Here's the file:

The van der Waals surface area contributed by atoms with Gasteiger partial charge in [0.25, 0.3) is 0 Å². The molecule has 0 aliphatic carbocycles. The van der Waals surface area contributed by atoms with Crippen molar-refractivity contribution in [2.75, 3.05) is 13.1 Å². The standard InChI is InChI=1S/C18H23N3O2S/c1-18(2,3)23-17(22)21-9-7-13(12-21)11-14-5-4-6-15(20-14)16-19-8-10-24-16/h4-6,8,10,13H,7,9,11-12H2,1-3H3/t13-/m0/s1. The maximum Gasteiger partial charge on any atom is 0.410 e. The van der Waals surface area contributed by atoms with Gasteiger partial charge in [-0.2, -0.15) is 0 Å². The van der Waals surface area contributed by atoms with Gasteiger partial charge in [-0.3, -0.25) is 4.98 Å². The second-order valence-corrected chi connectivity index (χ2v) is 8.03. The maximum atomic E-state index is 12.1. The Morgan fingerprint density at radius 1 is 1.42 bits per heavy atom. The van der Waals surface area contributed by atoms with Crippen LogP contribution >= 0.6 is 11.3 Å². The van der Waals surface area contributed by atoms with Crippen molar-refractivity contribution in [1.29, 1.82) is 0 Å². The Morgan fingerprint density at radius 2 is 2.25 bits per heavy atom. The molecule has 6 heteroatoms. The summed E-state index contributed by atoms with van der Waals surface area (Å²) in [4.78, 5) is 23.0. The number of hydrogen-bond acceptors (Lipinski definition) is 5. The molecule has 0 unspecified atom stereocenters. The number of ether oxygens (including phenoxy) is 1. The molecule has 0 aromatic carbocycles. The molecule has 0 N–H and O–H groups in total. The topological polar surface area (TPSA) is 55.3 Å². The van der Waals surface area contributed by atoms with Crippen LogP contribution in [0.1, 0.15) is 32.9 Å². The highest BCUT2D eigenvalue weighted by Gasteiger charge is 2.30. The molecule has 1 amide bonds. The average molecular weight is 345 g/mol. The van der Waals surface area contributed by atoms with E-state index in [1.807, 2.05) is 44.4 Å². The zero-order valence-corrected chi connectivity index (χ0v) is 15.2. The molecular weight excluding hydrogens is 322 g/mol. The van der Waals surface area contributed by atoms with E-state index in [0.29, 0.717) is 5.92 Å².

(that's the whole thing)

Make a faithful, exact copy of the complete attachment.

The van der Waals surface area contributed by atoms with Gasteiger partial charge in [0.25, 0.3) is 0 Å². The molecule has 0 aliphatic carbocycles. The van der Waals surface area contributed by atoms with Crippen molar-refractivity contribution in [2.75, 3.05) is 13.1 Å². The standard InChI is InChI=1S/C18H23N3O2S/c1-18(2,3)23-17(22)21-9-7-13(12-21)11-14-5-4-6-15(20-14)16-19-8-10-24-16/h4-6,8,10,13H,7,9,11-12H2,1-3H3/t13-/m0/s1. The maximum Gasteiger partial charge on any atom is 0.410 e. The van der Waals surface area contributed by atoms with Gasteiger partial charge in [-0.2, -0.15) is 0 Å². The van der Waals surface area contributed by atoms with Gasteiger partial charge in [-0.3, -0.25) is 4.98 Å². The second-order valence-corrected chi connectivity index (χ2v) is 8.03. The maximum atomic E-state index is 12.1. The Morgan fingerprint density at radius 1 is 1.42 bits per heavy atom. The van der Waals surface area contributed by atoms with Crippen LogP contribution >= 0.6 is 11.3 Å². The van der Waals surface area contributed by atoms with Crippen molar-refractivity contribution in [1.29, 1.82) is 0 Å². The Morgan fingerprint density at radius 2 is 2.25 bits per heavy atom. The molecule has 6 heteroatoms. The summed E-state index contributed by atoms with van der Waals surface area (Å²) in [4.78, 5) is 23.0. The number of hydrogen-bond acceptors (Lipinski definition) is 5. The molecule has 0 unspecified atom stereocenters. The number of ether oxygens (including phenoxy) is 1. The molecule has 0 aromatic carbocycles. The molecule has 0 N–H and O–H groups in total. The topological polar surface area (TPSA) is 55.3 Å². The van der Waals surface area contributed by atoms with Crippen LogP contribution in [0.1, 0.15) is 32.9 Å². The highest BCUT2D eigenvalue weighted by Gasteiger charge is 2.30. The molecule has 1 amide bonds. The average molecular weight is 345 g/mol. The van der Waals surface area contributed by atoms with E-state index in [1.807, 2.05) is 44.4 Å². The zero-order valence-corrected chi connectivity index (χ0v) is 15.2. The molecular weight excluding hydrogens is 322 g/mol. The van der Waals surface area contributed by atoms with E-state index in [0.29, 0.717) is 5.92 Å².